Bruce Dow announcement comes after 'chronic healthcare problem'

Bruce Dow, longtime chief executive of the Screen Actors Guild Producers Pension and Health Plans, has announced that he will leave the post next week.

Dow, who’s been at the center of allegations made by a dismissed executive, made the announcement Wednesday. He had returned to work recently following a 60-day medical leave of absence to deal with what he termed a “chronic healthcare problem.”

The top slot will be filled by the plans’ chief operating officer Christopher Dowdell on an interim basis. The trustees of the plan issued a statement that they had accepted “with regret” Dow’s decision to resign.

“For the last 28 years, Bruce has been instrumental in assisting the Trustees in designing and managing many of the benefit programs actors enjoy today,” the trustees said. “His ideas and innovation over the years have produced substantial savings for the plans and excellent benefits for plan participants. We greatly appreciate the work that Bruce has done for the Plans and are pleased to announce that Bruce will serve as a consultant to the plans.”

The pension and health plans were sued last month by Craig E Simmons for alleged wrongful termination. Simmons had filed a complaint with the federal government last year, asserting he was terminated for acting as a whistleblower about alleged embezzlement at the fund.

The board of trustees of the plans, operated separately from SAG, denied the allegations in September, retained outside counsel to review the matter and announced in December that the allegations were baseless.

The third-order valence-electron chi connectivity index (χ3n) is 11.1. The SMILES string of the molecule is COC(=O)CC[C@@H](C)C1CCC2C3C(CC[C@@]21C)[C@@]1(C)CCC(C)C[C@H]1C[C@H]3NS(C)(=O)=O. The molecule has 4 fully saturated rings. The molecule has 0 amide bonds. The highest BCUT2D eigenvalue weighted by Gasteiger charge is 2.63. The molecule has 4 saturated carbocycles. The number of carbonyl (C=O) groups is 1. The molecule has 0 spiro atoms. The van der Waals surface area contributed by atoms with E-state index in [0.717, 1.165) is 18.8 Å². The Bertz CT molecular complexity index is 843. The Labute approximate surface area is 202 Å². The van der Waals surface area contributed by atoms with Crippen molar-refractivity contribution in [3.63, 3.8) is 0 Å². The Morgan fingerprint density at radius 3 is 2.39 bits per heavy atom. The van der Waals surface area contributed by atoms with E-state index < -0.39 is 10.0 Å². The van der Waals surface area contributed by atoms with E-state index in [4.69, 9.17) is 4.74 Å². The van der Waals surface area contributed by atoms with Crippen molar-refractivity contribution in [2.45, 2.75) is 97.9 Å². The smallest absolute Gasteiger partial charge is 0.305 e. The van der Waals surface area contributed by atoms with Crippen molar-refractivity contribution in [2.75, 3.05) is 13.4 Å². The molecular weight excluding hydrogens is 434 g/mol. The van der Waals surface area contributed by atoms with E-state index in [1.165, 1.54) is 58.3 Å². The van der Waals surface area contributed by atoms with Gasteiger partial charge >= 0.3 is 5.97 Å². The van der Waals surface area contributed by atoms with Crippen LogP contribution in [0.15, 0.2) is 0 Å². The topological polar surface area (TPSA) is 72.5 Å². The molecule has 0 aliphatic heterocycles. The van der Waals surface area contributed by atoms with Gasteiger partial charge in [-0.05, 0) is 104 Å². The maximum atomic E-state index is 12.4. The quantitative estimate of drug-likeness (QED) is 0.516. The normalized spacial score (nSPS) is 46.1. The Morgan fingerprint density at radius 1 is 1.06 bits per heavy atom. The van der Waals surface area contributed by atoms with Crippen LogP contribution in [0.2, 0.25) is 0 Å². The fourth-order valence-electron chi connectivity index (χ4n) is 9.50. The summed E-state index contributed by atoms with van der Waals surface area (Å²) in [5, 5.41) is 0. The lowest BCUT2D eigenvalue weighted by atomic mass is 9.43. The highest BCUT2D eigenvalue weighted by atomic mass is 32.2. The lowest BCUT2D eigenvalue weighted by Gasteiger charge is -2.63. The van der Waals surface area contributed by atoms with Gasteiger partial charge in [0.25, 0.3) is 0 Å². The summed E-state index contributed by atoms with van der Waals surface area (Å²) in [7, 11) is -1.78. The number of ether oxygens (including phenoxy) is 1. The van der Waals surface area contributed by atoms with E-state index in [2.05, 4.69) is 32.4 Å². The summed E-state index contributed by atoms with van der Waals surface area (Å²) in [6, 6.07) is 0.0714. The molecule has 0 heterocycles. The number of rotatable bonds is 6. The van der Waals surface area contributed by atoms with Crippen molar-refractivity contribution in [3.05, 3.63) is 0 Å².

Simmons alleged in the suit — and in the complaint filed with the U.S. Labor Dept. that he was fired in March 2011 by Dow due to Simmons’ refusal to mislead board trustees and government investigators about embezzlement by the plans’ former chief information officer, Nader Karimi. Simmons also alleged that Dow and other execs had misused funds for personal benefit.

In a letter to plan participants dated Dec. 22, the plan trustees — SAG and industry reps — said that “an extensive and independent investigation” found no validity to the allegations by Simmons. The trustees also addressed embezzlement of $2 million that was discovered three years ago and said they were evaluating whether remedial actions are required.

The SAG health plan covers about 40,000 participants and has assets of more than $2 billion, while the retirement plan pays pensions to an estimated 9,000 beneficiaries. The SAG-AFTRA merger, completed March 30, has been touted by merger backers as a first step toward merging the SAG and AFTRA health and pension plans.

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